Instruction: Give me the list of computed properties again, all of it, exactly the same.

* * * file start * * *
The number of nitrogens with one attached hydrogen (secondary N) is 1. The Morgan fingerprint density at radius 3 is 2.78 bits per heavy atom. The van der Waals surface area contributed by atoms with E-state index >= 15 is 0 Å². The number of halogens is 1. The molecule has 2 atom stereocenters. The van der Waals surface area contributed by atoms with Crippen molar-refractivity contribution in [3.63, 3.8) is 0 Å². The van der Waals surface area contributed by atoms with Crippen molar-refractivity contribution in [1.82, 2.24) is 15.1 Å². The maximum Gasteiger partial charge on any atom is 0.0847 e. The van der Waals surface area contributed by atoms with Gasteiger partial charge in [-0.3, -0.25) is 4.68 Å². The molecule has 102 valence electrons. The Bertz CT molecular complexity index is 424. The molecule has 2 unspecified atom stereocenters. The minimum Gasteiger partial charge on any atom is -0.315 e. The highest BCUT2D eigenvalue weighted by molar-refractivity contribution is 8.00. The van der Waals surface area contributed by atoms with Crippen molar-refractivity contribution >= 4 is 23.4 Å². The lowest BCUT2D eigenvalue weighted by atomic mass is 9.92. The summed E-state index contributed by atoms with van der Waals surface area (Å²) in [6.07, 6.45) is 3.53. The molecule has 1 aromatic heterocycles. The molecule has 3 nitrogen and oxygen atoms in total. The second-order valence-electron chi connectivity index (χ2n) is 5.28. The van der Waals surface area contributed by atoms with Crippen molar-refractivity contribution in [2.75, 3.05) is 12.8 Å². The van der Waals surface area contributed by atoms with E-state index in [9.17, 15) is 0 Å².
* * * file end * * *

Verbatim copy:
The number of nitrogens with one attached hydrogen (secondary N) is 1. The Morgan fingerprint density at radius 3 is 2.78 bits per heavy atom. The van der Waals surface area contributed by atoms with E-state index >= 15 is 0 Å². The number of halogens is 1. The molecule has 2 atom stereocenters. The van der Waals surface area contributed by atoms with Crippen molar-refractivity contribution in [3.63, 3.8) is 0 Å². The van der Waals surface area contributed by atoms with Crippen molar-refractivity contribution in [1.82, 2.24) is 15.1 Å². The maximum Gasteiger partial charge on any atom is 0.0847 e. The van der Waals surface area contributed by atoms with Gasteiger partial charge in [-0.3, -0.25) is 4.68 Å². The molecule has 102 valence electrons. The Bertz CT molecular complexity index is 424. The molecule has 2 unspecified atom stereocenters. The minimum Gasteiger partial charge on any atom is -0.315 e. The highest BCUT2D eigenvalue weighted by molar-refractivity contribution is 8.00. The van der Waals surface area contributed by atoms with Crippen molar-refractivity contribution >= 4 is 23.4 Å². The lowest BCUT2D eigenvalue weighted by atomic mass is 9.92. The summed E-state index contributed by atoms with van der Waals surface area (Å²) in [6.07, 6.45) is 3.53. The molecule has 1 aromatic heterocycles. The molecule has 3 nitrogen and oxygen atoms in total. The second-order valence-electron chi connectivity index (χ2n) is 5.28. The van der Waals surface area contributed by atoms with Crippen molar-refractivity contribution in [2.75, 3.05) is 12.8 Å². The van der Waals surface area contributed by atoms with E-state index in [9.17, 15) is 0 Å².